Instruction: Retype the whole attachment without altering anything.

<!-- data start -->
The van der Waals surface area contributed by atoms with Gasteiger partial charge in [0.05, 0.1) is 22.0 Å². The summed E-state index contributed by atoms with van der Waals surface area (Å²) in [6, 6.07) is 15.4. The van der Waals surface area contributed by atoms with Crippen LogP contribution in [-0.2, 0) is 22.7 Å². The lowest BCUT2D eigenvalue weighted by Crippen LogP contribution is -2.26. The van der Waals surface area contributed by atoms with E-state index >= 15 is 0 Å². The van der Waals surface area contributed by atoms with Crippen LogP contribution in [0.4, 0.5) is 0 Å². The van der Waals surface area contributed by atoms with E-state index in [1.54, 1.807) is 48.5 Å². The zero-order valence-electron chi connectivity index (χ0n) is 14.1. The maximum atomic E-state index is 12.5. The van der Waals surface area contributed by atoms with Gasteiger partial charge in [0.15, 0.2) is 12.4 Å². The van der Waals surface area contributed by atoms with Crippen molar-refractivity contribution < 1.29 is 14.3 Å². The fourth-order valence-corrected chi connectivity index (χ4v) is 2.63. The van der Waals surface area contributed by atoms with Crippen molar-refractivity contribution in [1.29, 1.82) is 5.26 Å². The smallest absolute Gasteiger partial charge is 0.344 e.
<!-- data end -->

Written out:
The van der Waals surface area contributed by atoms with Gasteiger partial charge in [0.05, 0.1) is 22.0 Å². The summed E-state index contributed by atoms with van der Waals surface area (Å²) in [6, 6.07) is 15.4. The van der Waals surface area contributed by atoms with Crippen LogP contribution in [-0.2, 0) is 22.7 Å². The lowest BCUT2D eigenvalue weighted by Crippen LogP contribution is -2.26. The van der Waals surface area contributed by atoms with E-state index >= 15 is 0 Å². The van der Waals surface area contributed by atoms with Crippen LogP contribution in [0.4, 0.5) is 0 Å². The van der Waals surface area contributed by atoms with E-state index in [1.54, 1.807) is 48.5 Å². The zero-order valence-electron chi connectivity index (χ0n) is 14.1. The maximum atomic E-state index is 12.5. The van der Waals surface area contributed by atoms with Gasteiger partial charge in [0.15, 0.2) is 12.4 Å². The van der Waals surface area contributed by atoms with Crippen molar-refractivity contribution < 1.29 is 14.3 Å². The fourth-order valence-corrected chi connectivity index (χ4v) is 2.63. The van der Waals surface area contributed by atoms with Crippen molar-refractivity contribution in [1.29, 1.82) is 5.26 Å². The smallest absolute Gasteiger partial charge is 0.344 e.